Riboflavin As Bioorthogonal Photocatalyst For The Activation Of A PtIV Prodrug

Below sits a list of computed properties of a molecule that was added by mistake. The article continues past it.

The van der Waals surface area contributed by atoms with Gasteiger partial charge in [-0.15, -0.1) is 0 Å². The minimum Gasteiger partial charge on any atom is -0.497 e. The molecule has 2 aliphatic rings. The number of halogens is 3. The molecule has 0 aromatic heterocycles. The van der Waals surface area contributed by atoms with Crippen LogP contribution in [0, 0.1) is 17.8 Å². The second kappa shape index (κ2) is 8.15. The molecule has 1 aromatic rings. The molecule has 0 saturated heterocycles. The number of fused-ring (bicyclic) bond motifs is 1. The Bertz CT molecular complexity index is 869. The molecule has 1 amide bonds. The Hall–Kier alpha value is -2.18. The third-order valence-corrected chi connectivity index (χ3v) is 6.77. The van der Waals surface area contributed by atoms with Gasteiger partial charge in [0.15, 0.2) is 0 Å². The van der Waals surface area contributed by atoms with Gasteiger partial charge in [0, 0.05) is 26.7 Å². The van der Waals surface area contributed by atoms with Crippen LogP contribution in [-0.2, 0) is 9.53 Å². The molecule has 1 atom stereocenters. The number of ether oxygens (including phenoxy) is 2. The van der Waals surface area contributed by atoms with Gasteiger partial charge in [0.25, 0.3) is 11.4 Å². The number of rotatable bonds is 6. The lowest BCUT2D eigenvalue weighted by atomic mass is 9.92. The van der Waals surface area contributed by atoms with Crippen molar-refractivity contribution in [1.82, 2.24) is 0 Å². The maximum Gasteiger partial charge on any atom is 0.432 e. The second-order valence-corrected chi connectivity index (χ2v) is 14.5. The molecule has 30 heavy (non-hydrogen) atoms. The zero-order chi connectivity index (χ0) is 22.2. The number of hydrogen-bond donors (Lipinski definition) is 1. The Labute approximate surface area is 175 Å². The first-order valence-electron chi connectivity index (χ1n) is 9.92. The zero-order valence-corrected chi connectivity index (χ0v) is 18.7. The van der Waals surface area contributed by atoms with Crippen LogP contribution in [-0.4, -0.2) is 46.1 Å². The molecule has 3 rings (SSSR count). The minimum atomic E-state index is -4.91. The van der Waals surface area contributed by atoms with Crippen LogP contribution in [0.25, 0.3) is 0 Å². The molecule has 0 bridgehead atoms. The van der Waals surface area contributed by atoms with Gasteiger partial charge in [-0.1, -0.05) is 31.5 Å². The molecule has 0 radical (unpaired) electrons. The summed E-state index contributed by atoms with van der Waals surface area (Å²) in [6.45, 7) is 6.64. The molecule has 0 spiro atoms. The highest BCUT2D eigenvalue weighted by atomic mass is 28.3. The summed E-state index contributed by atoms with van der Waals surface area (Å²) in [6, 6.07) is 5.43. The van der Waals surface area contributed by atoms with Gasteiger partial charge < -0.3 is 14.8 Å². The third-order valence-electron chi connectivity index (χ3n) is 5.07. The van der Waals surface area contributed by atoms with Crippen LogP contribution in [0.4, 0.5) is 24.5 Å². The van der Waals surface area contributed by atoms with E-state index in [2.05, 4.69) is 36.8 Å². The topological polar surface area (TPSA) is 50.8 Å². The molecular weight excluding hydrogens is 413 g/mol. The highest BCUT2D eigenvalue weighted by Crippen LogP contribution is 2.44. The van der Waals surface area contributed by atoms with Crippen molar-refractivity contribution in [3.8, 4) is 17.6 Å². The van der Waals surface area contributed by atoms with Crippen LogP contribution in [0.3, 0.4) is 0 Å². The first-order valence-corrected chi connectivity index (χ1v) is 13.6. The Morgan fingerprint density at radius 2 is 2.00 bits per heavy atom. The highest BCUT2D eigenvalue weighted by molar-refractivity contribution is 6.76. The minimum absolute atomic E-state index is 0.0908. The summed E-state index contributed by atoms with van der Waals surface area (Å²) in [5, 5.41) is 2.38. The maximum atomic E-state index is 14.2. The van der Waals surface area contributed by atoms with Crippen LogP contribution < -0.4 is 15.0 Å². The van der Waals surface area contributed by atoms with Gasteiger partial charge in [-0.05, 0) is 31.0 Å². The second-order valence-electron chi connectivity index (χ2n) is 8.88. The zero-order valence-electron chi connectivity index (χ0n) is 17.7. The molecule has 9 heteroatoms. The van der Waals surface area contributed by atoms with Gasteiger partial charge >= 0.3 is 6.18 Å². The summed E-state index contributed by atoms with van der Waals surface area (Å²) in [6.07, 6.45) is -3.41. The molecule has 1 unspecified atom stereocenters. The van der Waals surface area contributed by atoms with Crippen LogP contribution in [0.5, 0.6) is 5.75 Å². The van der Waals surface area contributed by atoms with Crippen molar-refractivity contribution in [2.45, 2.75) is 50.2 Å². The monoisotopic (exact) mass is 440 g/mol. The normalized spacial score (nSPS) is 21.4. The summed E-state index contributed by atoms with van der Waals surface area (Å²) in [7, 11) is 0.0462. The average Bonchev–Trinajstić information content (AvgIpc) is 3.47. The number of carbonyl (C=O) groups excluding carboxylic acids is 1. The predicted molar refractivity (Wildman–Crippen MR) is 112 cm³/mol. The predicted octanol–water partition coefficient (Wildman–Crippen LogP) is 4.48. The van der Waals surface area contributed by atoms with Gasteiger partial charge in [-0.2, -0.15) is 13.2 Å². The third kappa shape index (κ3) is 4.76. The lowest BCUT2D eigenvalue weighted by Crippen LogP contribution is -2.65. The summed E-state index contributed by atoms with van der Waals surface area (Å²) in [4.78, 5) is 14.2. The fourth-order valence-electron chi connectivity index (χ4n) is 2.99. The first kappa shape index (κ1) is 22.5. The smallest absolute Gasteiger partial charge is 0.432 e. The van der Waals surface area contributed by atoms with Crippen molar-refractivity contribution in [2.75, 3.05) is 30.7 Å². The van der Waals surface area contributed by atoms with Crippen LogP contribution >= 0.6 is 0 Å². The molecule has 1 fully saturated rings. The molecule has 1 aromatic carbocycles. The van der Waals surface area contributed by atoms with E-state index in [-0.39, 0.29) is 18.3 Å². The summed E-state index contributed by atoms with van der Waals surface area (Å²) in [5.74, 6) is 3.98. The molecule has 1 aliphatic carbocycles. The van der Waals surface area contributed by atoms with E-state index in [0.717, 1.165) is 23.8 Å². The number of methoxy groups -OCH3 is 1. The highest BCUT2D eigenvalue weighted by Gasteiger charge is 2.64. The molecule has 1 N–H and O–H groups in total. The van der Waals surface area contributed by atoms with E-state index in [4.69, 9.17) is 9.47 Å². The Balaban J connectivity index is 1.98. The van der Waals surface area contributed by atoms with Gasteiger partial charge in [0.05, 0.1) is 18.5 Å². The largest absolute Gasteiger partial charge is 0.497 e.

Encouraging developments demonstrate that few transition metal and organometallic catalysts can operate in a bioorthogonal fashion and promote non-natural chemistry in living systems by minimizing undesired side reactions with cellular components. These catalytic processes have potential for applications in medicinal chemistry and chemical biology. Nevertheless, the stringent conditions of the cell environment severely limit the number of accessible metal catalysts and exogenous reactions. Herein, we report an unorthodox approach and a new type of bioorthogonal catalytic reaction, in which a metal complex is an unconventional substrate and an exogenous biological molecule acts as catalyst. In such reaction, riboflavin photocatalytically converts a PtIV prodrug into cisplatin within the biological environment. The catalytic activity of riboflavin induces cisplatin-like apoptosis in cancer cells with extremely low doses of light, potentially preventing systemic off-target reactions. Photocatalytic and bioorthogonal turnover of PtIV into PtII species is an attractive strategy to amplify the antineoplastic action of metal-based chemotherapeutics with spatio-temporal control.